Saturday, January 07, 2006

Through wall motion detector



The DARPA (US Defense Advanced Research Projects Agency) Special Projects Office has announced Radar Scope, a nifty gadget that acts like a 'stud finder' for motion on the other side of a wall. The DARPA prototype apparently can 'see' through 12 inches (30.5 cm) of concrete and then an additional fifty feet (15.24 meters) into a room. The article also says that it is sensitive enough to detect even the motion of breathing. The latter claim is particularly impressive. I'm curious to know whether it is detecting some change in the person's chest cavity or getting a reflection off of dog tags or some other body-worn or -carried article.

Even though DARPA is best known for its cutting-edge research, this technology is believed to be mature enough that their plan is to field it in Iraq at the squad level this coming spring. From the picture, the device housing looks field-ready and the typical gotcha for many advanced electronic technologies in the field (namely, the power source) looks to be a non-problem since it runs off of AA batteries.

This capability seems like it could be a nice complement to the existing ways of checking a room remotely - polecams (camera on a pole held up to the window), climbing robots, and contact mics (or accelerometers).

The article goes on to say that proposals for a follow-on technology program called Visi Building are being taken. The aim for this program is to go from motion detection to actual through-wall imaging - a much harder task.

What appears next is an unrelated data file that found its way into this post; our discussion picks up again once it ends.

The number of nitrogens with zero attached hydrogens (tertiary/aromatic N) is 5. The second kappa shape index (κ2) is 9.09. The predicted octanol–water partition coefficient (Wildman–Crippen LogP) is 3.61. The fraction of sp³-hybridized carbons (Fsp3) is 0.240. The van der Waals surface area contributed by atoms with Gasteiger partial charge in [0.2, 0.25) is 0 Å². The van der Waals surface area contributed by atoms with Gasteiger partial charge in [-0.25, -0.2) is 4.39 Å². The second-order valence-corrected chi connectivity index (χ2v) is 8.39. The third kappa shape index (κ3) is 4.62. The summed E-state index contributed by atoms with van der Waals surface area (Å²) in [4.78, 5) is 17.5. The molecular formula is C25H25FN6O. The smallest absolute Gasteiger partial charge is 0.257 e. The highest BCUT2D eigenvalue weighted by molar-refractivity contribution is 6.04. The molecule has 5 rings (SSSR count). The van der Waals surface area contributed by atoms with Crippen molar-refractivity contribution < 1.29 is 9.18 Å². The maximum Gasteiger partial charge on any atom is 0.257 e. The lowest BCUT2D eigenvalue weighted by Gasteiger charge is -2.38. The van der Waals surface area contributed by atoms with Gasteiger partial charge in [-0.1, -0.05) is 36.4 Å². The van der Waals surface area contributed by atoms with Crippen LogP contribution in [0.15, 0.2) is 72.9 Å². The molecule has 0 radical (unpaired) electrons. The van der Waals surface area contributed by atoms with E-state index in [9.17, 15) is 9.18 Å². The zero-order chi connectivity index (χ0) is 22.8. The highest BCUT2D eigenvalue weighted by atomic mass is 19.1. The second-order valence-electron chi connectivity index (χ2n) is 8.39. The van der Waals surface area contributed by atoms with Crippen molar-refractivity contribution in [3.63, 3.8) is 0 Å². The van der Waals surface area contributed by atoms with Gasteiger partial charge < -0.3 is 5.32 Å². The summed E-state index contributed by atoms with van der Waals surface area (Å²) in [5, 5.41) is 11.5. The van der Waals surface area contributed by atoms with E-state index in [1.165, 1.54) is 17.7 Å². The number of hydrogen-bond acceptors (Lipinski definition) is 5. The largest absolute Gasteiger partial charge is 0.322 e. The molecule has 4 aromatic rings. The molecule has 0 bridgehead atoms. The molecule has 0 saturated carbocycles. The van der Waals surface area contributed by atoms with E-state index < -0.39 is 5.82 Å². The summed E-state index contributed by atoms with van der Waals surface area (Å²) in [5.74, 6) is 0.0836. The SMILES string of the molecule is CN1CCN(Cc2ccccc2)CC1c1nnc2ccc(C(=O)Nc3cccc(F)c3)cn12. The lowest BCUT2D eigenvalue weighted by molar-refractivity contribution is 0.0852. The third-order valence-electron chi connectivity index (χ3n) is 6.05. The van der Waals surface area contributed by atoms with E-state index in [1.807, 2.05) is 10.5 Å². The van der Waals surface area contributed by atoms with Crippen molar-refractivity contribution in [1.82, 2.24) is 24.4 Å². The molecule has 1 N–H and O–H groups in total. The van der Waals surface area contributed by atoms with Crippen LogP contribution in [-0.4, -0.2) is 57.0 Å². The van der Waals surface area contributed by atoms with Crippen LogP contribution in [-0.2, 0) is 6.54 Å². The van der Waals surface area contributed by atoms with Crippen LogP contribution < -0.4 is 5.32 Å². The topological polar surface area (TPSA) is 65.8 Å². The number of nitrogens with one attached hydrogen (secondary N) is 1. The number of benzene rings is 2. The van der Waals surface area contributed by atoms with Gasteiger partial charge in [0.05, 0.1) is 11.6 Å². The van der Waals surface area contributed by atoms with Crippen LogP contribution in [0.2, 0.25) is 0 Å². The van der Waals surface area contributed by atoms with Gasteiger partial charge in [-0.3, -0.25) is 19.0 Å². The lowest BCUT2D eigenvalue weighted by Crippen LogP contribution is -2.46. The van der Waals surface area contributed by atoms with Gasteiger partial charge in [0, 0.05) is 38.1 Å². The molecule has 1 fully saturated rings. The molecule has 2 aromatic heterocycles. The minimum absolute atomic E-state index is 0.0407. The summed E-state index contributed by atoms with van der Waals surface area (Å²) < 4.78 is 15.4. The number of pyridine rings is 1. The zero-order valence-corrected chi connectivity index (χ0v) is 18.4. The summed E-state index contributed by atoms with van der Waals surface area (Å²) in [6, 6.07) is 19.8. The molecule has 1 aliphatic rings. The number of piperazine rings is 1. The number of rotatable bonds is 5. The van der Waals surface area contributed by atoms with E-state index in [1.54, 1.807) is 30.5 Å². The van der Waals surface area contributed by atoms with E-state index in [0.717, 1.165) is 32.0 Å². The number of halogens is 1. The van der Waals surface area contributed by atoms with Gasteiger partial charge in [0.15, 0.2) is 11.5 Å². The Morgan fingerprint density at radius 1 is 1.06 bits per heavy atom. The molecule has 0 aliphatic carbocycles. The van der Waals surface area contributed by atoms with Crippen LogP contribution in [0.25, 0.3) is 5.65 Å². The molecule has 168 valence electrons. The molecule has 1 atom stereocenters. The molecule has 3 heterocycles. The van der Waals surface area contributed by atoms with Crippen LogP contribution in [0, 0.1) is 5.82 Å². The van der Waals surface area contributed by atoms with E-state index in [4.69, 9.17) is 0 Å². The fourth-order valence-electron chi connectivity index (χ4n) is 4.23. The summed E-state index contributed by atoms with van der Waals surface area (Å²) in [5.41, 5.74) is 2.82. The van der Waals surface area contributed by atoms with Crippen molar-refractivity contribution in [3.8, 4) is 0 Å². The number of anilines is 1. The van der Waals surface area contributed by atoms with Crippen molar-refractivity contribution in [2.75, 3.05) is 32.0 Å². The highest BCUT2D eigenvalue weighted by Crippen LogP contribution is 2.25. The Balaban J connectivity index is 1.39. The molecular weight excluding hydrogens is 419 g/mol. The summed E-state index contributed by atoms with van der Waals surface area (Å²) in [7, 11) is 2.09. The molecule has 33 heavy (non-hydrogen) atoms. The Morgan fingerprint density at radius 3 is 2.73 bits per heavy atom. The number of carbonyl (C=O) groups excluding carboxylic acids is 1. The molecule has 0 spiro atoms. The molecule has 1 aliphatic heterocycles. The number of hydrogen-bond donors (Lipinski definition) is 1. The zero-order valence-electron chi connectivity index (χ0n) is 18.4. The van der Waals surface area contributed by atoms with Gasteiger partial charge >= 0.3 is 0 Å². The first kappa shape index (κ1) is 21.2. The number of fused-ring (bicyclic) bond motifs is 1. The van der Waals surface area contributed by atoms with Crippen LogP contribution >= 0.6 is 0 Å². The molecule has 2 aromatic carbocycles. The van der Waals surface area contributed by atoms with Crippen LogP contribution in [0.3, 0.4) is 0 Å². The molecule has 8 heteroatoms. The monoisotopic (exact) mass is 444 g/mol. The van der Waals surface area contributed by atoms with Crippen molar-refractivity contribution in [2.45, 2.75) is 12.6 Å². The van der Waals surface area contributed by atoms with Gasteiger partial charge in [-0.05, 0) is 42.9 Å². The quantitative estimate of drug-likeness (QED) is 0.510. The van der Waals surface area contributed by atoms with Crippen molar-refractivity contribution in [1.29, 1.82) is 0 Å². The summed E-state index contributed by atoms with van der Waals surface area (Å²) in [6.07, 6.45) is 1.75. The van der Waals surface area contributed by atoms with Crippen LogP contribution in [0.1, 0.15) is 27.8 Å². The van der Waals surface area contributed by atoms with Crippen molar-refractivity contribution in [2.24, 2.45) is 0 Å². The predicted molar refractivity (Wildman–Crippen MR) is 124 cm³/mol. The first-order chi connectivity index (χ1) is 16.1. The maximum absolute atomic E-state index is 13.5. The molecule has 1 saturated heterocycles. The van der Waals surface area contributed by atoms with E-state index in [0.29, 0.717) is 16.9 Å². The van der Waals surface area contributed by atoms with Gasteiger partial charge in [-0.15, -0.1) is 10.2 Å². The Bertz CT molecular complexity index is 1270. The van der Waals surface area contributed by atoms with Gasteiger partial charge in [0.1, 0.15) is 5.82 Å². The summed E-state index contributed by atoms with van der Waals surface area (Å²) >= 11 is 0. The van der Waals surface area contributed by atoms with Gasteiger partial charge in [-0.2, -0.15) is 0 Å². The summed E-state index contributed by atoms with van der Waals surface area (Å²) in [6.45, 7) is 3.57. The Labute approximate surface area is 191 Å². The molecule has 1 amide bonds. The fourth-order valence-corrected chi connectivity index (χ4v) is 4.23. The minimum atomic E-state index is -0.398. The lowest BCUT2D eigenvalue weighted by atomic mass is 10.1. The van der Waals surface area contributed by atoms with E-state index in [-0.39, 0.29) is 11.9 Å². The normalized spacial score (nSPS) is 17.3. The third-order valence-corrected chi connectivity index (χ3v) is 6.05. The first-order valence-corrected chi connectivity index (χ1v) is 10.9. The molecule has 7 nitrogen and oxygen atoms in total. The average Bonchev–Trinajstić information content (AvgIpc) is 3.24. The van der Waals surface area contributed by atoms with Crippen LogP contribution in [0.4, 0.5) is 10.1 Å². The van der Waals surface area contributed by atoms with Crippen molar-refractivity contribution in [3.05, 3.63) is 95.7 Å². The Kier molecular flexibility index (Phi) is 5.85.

Hat tip to Engadget.

3 comments:

Keith said...

The Drudge Report linked to this story but had a tag line of hearing through walls.

a.a said...

Really interesting. Wonder how they do this. There isn't any detail on the actual technology behind it, but I guess that is to be expected.

You are right about the AA batteries.. that is a big plus (or minus sometimes).

Keith said...

I've looked into how one would implement this type of capability in the past and, in principle, it is fairly straight-forward. You would have to range gate the reflections and then do some form of change detection. Of course, movement of the imager itself has to be ignored during the change detection process.